Crush This Year's Climbing Goals by Fixing Common Muscle Imbalances
Most Americans typically give up on their new year’s resolutions two weeks into every new year. Climbers seem to be a different breed. If I’ve noticed anything at Movement Englewood over the last few weeks, it’s a committed focus towards crushing your climbing goals this year.
Conversations I’ve overheard in the last week:
“I’ve kind of plateaued in my climbing over the last year. I really want to break into the next number grade”
“There’s this bouldering project I’ve been eyeing on Mountain Project, but it feels WAY out of my pay grade.”
“I’ve only been climbing for a few months, but I’m so stoked. I can’t wait to see what I’m climbing by the end of the year!”
I’ve got some great ideas to help you reach your climbing goals this year. Let’s start by heading into the fitness area/weight room!
Wait, what? The fitness area? Yes! The fitness area will be your friend for injury prevention, balancing out your weaknesses, and help you finally reach the just-out-of-reach handholds you’ll find on harder routes.
As you climb more, you’ll find that a few, specific muscle groups get stronger rapidly. That’s why it’s important to strengthen the other muscle groups and joints that are gaining strength, but more slowly, such as your lower abs, your chest and triceps.
4 EXERCISES TO CORRECT COMMON MUSCLE IMBALANCES
Here are 4 exercises that will balance out some common issues climbers battle: general muscle weaknesses, antagonist muscles imbalances, and joint weakness.
Perform these exercises after your climbing session or after performing any pull exercise, such as pull-ups. Soon enough, you’ll be on track towards building a healthier, stronger body that will help you reach your climbing goals this year.
- Spidermans: After all, Spiderman does climb walls! Spidermans will challenge your stability from your core and shoulder joints and will also test your hip mobility.
- Shoulder Taps: Shoulder taps are another exercise that will challenge your stability from your core and shoulder joints and will also test your hip mobility.
- Shoulder Raises: This exercise will help you strengthen your anterior shoulders and balance out your pull muscles.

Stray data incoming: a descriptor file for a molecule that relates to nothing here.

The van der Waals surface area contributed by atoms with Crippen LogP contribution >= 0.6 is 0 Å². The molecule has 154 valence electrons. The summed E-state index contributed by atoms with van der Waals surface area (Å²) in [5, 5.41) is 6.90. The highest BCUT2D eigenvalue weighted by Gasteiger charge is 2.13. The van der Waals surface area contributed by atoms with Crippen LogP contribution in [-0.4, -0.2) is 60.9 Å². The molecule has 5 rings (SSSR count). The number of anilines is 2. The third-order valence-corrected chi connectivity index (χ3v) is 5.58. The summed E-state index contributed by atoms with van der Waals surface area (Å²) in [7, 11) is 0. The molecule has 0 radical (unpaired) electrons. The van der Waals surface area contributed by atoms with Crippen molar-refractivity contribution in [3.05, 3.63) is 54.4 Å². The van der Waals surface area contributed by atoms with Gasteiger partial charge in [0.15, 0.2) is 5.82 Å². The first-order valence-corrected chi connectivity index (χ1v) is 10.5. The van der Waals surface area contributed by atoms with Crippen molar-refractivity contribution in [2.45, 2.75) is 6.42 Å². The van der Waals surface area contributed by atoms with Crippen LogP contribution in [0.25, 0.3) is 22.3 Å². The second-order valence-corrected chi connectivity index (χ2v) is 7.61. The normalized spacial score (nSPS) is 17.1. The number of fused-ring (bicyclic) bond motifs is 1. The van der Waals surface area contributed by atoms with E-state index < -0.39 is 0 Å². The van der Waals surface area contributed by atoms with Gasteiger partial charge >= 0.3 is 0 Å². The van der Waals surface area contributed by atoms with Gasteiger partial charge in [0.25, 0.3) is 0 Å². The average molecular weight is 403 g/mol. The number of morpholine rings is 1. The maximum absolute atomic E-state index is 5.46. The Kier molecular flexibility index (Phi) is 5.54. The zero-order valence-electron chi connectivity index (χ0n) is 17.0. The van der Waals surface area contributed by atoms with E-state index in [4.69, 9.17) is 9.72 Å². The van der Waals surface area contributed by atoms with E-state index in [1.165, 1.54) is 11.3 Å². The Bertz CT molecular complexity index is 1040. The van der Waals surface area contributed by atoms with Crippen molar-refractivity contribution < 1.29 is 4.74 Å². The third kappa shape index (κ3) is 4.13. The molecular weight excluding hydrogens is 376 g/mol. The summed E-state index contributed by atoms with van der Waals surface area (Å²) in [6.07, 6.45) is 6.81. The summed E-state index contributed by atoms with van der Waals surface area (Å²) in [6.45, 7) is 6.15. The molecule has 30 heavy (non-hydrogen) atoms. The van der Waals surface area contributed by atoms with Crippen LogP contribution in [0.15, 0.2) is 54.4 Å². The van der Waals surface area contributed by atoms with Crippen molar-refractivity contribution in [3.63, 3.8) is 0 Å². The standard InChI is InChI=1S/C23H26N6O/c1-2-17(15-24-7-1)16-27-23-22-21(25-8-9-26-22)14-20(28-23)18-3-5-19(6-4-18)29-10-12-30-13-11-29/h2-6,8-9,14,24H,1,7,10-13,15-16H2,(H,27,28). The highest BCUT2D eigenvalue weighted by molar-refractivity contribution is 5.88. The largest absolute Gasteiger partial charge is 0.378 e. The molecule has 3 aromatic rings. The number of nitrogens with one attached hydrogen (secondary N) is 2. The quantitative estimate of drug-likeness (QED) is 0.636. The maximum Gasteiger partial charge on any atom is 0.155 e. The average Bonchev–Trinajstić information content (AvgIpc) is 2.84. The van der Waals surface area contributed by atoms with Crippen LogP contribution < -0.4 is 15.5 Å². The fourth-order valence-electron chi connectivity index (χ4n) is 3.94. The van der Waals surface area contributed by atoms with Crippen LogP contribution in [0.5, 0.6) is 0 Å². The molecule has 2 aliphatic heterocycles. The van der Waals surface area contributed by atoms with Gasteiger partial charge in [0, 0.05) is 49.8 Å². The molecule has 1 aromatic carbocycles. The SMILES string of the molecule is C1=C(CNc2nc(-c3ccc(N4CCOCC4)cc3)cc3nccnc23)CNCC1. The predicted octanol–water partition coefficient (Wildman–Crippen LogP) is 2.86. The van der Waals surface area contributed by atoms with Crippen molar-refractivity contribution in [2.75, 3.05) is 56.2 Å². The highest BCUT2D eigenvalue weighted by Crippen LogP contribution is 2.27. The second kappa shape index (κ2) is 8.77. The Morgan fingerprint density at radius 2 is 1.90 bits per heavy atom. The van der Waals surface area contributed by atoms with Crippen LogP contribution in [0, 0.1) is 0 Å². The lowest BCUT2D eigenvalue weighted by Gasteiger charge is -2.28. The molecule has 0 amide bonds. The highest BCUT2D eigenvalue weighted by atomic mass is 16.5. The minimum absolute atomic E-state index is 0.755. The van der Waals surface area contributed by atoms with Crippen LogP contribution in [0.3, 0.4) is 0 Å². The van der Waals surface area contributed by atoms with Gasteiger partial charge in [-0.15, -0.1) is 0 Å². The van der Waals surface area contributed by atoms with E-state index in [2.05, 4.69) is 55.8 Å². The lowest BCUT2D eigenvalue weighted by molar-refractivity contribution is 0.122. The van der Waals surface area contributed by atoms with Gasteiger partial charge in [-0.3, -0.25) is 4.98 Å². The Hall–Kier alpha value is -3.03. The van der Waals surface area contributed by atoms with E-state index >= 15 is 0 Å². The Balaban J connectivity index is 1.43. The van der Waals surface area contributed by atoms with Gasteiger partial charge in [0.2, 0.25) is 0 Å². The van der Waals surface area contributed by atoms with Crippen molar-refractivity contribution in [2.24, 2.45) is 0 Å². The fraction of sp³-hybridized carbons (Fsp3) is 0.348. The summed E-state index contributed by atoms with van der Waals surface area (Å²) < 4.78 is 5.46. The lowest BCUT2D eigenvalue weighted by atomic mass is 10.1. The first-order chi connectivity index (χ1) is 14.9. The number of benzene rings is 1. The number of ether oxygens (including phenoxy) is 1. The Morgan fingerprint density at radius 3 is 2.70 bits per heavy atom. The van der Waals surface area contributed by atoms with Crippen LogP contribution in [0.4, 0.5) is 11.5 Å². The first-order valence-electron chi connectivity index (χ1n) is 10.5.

- Hanging Knee Raises: Challenge those lower abs while keeping proper engagement of the muscles surrounding your shoulder joint and shoulder blades.
- Get into a plank position. Make sure your shoulders are directly over your elbows. Balance on your toes and make sure your quads and glutes are active.
- Lift your left foot and bend your left knee. Bring your left knee towards your left armpit. Make sure to keep your hips at the same level throughout the exercise and keep your toe out, as if you were climbing a wall! Repeat on the other side.
Modification: If this exercise is too intense, start in an elevated elbow plank position.
Progression: When spidermans become easy, here are some ways to intensify the exercise:
- Extend your leg out after you raise your knee to tap your armpit.
- Add a pause when you tap your armpit.
- Get into a plank position. Place your hands directly underneath your shoulders. Balance on your toes, space your toes hip width apart. Make sure all the muscles in your legs are engaged from your glutes to your quads.
- While shifting your hips and shoulders as little as possible, lift your left hand off the ground and tap your right shoulder. Keep pushing through your shoulders to avoid sagging into your shoulder blades. Make sure to maintain tightness from your toes to shoulders. Repeat on the other side.
Modification: If this exercise is too intense, start off the exercise with a knee plank.
Progression: When shoulder taps become easy, here are some ways to intensify the exercise.
- Raise your feet to a box or a wall.
- Handstand against a wall and alternate shoulder taps.
Dumbbell Front Shoulder Raises
- Grab a couple of very light dumbbells.
- Sit upright on a bench with your core tight, squeezed armpits, chest open and shoulder blades squeezing towards each other.
- Hold your arms straight at your sides holding the dumbbells as if you were holding a suitcase on each side.
- While maintaining this position of the dumbbells, raise the dumbbells to shoulder height in front of you. Make sure to keep your shoulders down, give a slight bend in your elbows and keep your shoulder blades squeezing down and back.
Modification: If this exercise is too intense, try doing it with no weight or lesser weight.
Progression: When shoulder taps become easy, here are some ways to intensify the exercise:
- Stand and maintain a neutral lower spine.
- Increase weight.
Hanging Knee Bar Raises
- Hang on a pull-up bar. Your hands should be a bit wider than shoulder width. ‘Set’ your shoulder blades by bringing the shoulders down away from your ears.
- Bring knees up as high as you can and aim towards your armpits.
- Lower down slowly to start position.
Modification: If this exercise is too intense, here are some ways to take it down a notch.
- Try with assistance from a resistance band hanging from the bar
- Try on an incline bench with your hips being lower than your head. Hold yourself in place with your hands on the bench above your head.
Progression: When hanging knee bar raises become easy, here are some ways to intensify the exercise.
- Slow down your leg lowers and raises.
- Aim your knees towards your elbows.
- Add a pause at the top position.